It’s that time of year again when your thoughts turn to taxes. Or at least it should, if you’re a freelance web designer.
When you get right down to it, there’s nothing like being a freelancer. You get to make your own hours, report to work in nothing but a bathrobe (or less, we won’t judge), and there’s no worries about commuting or driving in blizzards.
That is, until tax time comes, and you see what a terrible, terrible price your freelance design business is about to extract from you. You’ve got all the tools to rock your web design business, now you just need a little financial savvy to make it work. Here are some things that you should know about when it comes to freelancing and taxes.
The Advantages That Employers Provide Are Denied To You
When you are your own boss, it means that you are responsible for everything having to do with you and working. For instance, if you work for a company, they will deduct taxes for you (Federal and State, unless in the latter case you’re lucky to live in astate without an income tax), depending on how much withholding you declare. They take care of half of your Social Security tax (FICA).
Although having that money taken out of a paycheck each pay period is a pain, at least when a non-freelancer files their taxes, they usually end up owing little to nothing, or even getting a refund. If you’re a freelancer, you not only have to keep in mind that you’ll owe the same Federal and State taxes, but you also need to pay the ENTIRE amount of FICA, since you are both employer and employee!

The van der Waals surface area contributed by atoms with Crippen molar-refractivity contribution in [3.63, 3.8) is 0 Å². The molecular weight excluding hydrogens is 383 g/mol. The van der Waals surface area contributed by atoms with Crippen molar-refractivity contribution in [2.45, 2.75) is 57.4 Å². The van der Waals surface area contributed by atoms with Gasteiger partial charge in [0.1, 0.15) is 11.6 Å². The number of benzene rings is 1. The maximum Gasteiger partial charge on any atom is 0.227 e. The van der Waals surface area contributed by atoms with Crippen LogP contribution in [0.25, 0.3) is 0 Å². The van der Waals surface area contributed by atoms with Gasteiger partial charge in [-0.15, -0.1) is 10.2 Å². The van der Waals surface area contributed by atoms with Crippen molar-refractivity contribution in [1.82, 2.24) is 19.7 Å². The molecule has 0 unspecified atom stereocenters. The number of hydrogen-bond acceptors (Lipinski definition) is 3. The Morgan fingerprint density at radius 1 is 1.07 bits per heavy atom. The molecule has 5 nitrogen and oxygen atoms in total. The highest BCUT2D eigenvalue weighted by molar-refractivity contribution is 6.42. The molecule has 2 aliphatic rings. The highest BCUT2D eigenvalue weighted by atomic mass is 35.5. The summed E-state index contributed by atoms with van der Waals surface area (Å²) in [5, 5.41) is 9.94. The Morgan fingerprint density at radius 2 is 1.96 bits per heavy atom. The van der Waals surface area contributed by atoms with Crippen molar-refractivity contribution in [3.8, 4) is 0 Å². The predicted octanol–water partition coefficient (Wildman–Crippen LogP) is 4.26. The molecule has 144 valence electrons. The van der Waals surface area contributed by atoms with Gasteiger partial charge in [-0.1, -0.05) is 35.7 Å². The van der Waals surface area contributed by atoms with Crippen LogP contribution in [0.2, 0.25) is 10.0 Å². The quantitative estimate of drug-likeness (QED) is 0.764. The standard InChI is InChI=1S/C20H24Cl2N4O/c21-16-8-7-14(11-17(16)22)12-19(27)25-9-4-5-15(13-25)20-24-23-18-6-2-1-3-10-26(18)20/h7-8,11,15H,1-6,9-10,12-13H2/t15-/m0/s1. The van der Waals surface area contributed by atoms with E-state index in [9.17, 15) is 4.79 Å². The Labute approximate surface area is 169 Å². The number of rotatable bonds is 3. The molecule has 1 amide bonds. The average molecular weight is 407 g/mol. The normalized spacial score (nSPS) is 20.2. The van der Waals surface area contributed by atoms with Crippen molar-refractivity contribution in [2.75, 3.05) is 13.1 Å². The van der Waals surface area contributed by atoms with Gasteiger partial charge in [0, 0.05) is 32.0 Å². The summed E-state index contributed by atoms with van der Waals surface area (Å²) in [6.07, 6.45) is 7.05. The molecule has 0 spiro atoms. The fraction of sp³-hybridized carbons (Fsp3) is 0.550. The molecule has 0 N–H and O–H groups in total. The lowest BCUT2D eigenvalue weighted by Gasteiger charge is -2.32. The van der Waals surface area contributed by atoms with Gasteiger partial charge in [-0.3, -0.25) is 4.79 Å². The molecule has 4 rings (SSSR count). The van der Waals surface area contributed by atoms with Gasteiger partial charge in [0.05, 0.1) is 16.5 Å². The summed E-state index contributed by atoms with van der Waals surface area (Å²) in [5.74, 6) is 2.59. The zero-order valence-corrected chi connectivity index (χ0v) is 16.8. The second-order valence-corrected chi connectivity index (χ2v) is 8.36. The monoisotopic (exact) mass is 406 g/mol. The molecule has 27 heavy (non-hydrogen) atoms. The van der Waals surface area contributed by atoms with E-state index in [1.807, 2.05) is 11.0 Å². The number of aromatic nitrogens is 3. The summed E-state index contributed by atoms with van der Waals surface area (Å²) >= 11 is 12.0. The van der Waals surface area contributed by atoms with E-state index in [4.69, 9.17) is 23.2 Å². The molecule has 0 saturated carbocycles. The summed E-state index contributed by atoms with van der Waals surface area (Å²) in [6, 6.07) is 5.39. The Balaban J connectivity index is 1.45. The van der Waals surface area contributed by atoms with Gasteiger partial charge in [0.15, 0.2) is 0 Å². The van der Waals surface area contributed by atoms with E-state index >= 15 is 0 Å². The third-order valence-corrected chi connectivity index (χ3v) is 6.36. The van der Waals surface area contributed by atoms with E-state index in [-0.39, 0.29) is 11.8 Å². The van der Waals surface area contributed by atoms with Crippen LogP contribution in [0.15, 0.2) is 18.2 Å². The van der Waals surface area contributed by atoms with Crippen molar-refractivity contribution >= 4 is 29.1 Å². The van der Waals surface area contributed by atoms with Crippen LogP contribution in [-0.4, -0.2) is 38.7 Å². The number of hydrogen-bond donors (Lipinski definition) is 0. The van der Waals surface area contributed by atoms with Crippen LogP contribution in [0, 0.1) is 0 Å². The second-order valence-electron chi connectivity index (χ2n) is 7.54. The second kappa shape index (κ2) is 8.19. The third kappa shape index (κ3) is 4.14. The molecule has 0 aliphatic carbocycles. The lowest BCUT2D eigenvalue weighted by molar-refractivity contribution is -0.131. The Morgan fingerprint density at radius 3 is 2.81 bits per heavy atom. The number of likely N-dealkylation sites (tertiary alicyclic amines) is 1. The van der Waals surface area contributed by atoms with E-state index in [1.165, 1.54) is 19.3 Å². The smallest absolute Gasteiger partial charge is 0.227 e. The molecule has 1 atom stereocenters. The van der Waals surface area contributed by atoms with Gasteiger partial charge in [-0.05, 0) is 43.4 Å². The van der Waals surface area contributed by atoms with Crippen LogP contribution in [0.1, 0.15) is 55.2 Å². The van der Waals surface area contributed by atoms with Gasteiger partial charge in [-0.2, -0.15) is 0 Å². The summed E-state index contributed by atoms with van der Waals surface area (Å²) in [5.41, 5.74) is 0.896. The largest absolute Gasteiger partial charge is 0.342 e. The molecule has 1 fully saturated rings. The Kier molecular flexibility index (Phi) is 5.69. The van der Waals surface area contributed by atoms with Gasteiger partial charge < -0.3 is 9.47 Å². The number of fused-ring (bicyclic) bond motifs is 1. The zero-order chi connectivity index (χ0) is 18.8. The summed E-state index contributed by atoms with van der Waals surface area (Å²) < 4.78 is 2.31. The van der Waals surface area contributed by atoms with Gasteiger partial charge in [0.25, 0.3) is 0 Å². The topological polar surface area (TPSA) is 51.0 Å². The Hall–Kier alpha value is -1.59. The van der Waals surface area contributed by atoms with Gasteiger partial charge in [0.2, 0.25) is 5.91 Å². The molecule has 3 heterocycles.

As a result, you should either make quarterly payments to the IRS, or, if you want that money to make interest and your tax bill will be small (remember, there are penalties for owing too much!), sock that money away in a savings account for the year. The IRS has a new tax guide to help taxpayers take advantage of numerous tax-saving opportunities. It’s a great read if you ever have trouble sleeping at night!
Fortunately, It Costs To Run A Business
Since you are the owner and operator of the freelance business, you not only have to pay taxes, you also have to shoulder the expenses, again another thing that a regular salaried employee doesn’t have to worry about. But in this case, you can deduct business expenses from your design business. Healthcare costs, travel expenses (provided you keep track of mileage, tolls, gas, and other incidentals related to travel), and operational costs. The operational costs category is a veritable windfall of eligible things, like tools, equipment needed to do your job, fees for certifications and licenses (this includes renewals), trade-related periodicals, and the all-important communications expenses (phone, Internet).
Organization is a crucialfactor in ensuring proper tax remittance. According to this post, Financial Management for Freelancers, keeping separate accounts for personal and business activities “helps avoid overspending and the highs and lows of erratic earnings.” So it definitely pays to be neat and organized.
No, not the defunct television series, although if you want to buy yourself your own “World’s Greatest Boss” mug, you’re free to. Your home office could be what makes the difference between getting totally hosed by self-employment taxes and walking away with some profit to show for it and a manageable tax bill.
Is there a part of your house that you use regularly to conduct your freelance design business? Is the area set aside just for doing your work? If so, you can deduct a whole list of expenses for home business use. This includes things like utilities (heat, electricity), repairs and even a portion of your mortgage interest. After all, as the employer, you need to provide a workspace for your business, right?
The “World’s Greatest Boss” mug is probably not deductible, by the way.
This post is meant to inform and entertain. I am neither a tax professional, nor do I play one on television. For tax advice and exact legal obligations, consult a qualified tax professional!